Magic Story Beans & Smart Apps for Kids (website) 3/21/13

This week highlights and app of mediocre quality. Wondering why you would keep reading, or bother downloading this app? Well, I discovered something that I haven’t noticed before and hopefully you can benefit from this discovery.

Certain apps have in-app purchases to buy additional books. When I looked through the app, the the in app purchases were $.99. When I visited the iTunes page, online the prices were different. I triple checked the prices by launching the iTunes program on my PC, then visiting the store. The prices through iTunes (the program) matched those in the app. What did I discover? The content found on the site may not match what is generated from the iTunes Store. This isn’t an earth shattering discovery, but it could help when considering purchase of an app.

Next I’d like to introduce the Magic Story Beans app. Mediocre, right? Well, if you aren’t interested in an app that offers four free books then skip this section and go to the review of an app site that posts a “Free App of the Day”.

Four free books are available to download through the Magic Story Beans app which runs on iPad only requiring iOS 3.2 or later. Others are available for purchase from the ‘beanstalk’ which is their theme related store. I found an older download on my iPad for one of the books. Apparently this developer started to offer the books as separate apps, then wrapped the books later in the Magic Story Beans app.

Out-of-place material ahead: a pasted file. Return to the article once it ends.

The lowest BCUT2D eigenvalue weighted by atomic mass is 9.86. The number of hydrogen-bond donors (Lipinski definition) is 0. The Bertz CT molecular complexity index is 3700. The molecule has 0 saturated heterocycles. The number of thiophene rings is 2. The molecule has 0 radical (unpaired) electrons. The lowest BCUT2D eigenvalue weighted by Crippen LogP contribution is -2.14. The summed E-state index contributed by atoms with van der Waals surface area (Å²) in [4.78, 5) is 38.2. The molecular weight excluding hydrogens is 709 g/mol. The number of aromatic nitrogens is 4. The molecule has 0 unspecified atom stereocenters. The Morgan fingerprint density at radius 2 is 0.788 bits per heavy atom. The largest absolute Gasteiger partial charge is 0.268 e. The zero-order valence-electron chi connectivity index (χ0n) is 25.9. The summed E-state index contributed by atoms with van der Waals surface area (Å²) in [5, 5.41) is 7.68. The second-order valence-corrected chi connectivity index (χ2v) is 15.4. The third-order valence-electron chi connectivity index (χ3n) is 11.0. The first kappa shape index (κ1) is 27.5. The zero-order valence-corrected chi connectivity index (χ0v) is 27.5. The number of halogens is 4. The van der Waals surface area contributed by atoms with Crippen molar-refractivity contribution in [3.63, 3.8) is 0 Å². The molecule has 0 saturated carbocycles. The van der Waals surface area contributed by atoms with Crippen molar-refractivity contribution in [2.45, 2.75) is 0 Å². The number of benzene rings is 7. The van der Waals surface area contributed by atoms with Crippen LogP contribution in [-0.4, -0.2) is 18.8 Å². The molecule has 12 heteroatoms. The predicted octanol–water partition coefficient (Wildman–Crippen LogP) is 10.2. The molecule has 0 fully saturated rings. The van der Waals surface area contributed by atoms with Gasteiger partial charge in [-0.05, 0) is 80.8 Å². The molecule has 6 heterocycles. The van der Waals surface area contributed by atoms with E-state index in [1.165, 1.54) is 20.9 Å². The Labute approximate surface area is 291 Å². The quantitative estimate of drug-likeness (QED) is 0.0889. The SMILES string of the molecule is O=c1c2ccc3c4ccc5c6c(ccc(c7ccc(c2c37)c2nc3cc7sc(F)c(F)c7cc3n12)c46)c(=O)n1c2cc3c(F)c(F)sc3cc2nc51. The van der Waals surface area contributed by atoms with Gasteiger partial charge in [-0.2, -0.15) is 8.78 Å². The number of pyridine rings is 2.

Here's why I rate this app as mediocre. Navigating isn’t intuitive. There is an outline that you can move left to right over four buttons: Continue or Start over, Read myself or Read to me. Once you have selected how you want the book to display, clicking the ‘GO’ in the bottom right corner will get you started. Also, if you’ve chosen a book and want to return to the library immediately, maybe you chose the wrong title, you MUST click ‘GO’. Only once the book is ‘open’ will the home icon appear in the top right corner.

Each page has ‘hot spots’ which show an animation or includes additional audio to support the story. Of the four free stories only one includes text, so it doesn’t make much sense that they offer ‘read myself’ if there is no text to follow. I suppose you could still choose ‘read myself’ to simply mute the narrator and make up your own story.

I’m going to keep this app installed on my iPad because of the four free books and the fact that the books are narrated. The narration is very good and the hot spots on the pages make the books interactive. Continue reading for the second half of the '2fer' this week.



Smart Apps for Kids: A website review

I’ve rarely mention websites where you can get a list of apps. I keep my list quite short but I have one to add. Recently Mary Barber, retired co-worker, introduced me to Smart Apps for Kids. What I like about this site is the “Good Free App of the Day”. Smart Apps for Kids includes short reviews of the daily free app making their site even more valuable. So far the majority of their apps are educational. The site is organized by Age/Subject as well, so you can view past daily freebies. Who knows, they may still be free. The free menu also includes 52 Free Disney apps and 19 Free Legos apps.  You can follow them on Pinterest, Twitter, Facebook or sign up for email. Out of the options to keep in touch I only check my email daily so I chose to sign up for their daily alert. Now I won’t miss a free app that comes my way. Check them out if you’re interested.

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